UK medical professionals who work in sexual health will now be free to 'conscientiously object' on religious or moral grounds to prescribing contraception, including the morning-after-pill, to patients.
The move comes after the Christian Medical Fellowship (CMF) publicly lobbied for the exemption and warned of legal action; they called the 'climb-down' a 'step in the right direction'.
The new guidelines come from the Faculty of Sexual and Reproductive Health (FSRH), the body responsible for training Consultants, GPs, and nurses in the NHS, part of the Royal College of Obstetricians and Gynaecologists (RCOG).
Those who object to prescribing contraception on the grounds of conscience are now free to do so, within certain parameters.
Previously those seeking a professional diploma with the FSRH had to be 'able to prescribe all forms of contraception', including the morning-after-pill which acts after fertilisation and can be taken five days after sex.
CMF had previously spoken up against the requirement, saying it discriminated against those for whom the morning-after-pill is a form of abortion, taking place after conception and subsequently 'killing human embryos'.
The FSRH's 'climb-down' was announced in August, but the faculty's president Dr Asha Kasliwal and chief executive Jane Hatfield explained the position change in an editorial of the British Medical Journal, published online yesterday.
CMF's chief executive Peter Saunders has consistently spoken up on the issue since his organisation made its initial criticisms in 2014, and had raised the threat of legal action, citing a 'breach of equality legislation', with the FSRH.
He told Christian Today that the 'sensible' change in position was 'absolutely' a positive one, calling it a 'step in the right direction'.
Though CMF's only intervention had been its public comment on the issue, Saunders said: 'It looks as though the criticism we made led to a consultation of members which led to a change in policy.'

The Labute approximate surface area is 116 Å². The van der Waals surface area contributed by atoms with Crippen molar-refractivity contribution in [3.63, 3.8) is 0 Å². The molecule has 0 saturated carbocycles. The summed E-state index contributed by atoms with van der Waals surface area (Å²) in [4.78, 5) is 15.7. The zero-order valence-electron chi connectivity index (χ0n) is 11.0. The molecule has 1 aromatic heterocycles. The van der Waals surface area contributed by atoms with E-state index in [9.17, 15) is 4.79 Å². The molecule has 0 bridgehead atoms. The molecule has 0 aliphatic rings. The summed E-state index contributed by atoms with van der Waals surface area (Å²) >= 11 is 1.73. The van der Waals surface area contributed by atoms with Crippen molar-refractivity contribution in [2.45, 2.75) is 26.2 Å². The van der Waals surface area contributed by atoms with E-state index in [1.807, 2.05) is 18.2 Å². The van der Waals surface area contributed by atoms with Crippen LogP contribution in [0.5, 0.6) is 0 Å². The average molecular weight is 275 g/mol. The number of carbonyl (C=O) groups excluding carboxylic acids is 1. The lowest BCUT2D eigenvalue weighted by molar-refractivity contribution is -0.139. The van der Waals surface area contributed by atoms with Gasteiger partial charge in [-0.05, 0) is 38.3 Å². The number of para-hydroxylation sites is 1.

He said there would have been a 'strong legal case' against the faculty if it had not made the change.
Despite the 'more relaxed posture' he said there remained 'an element of discrimination' since though medical professionals who objected to some types of contraception could now get a diploma they are still barred from receiving full, consultant-level fellowship with the FSRH. The previous guidelines were deemed particularly problematic because by barring diploma access they denied the speciality training required for treating cases such as infertility, cervical cancer and HIV, thus forcing 'thousands of doctors' with moral objections out of this type of medical care.
The BMJ article said that the faculty's members' consultation had found a 'wide spectrum of views' regarding emergency contraception, but said that patients 'should never be put at any disadvantage as a result of the views of any healthcare professional they see', according to The Independent.
However, it added: 'A doctor wanting to qualify for or re-certify the FSRH diploma could decide not to prescribe a particular form of emergency contraception, but would have to agree to be open about this to their service or employer, to enable arrangements to be made to ensure that there was no delay to the patient in being provided with that care.
'So the heart of the new guideline is that we welcome members with a range of views, and we will award the relevant Faculty qualifications to those who fulfil all training requirements and are willing to show that they will put patient care first, regardless of their personal beliefs.'
The UK's medical practice licensing body, the General Medical Council, said the guidelines followed 'good medical practice', so long as conscientious objectors explained their objection to their patient, underlining 'their right to see another doctor, and make sure they have enough information to exercise that right'.
Saunders wrote in August: 'Whatever the reason, the climb down is most welcome and will enable many more doctors and nurses to obtain diplomas in sexual and reproductive health. That can only be good for patient care.'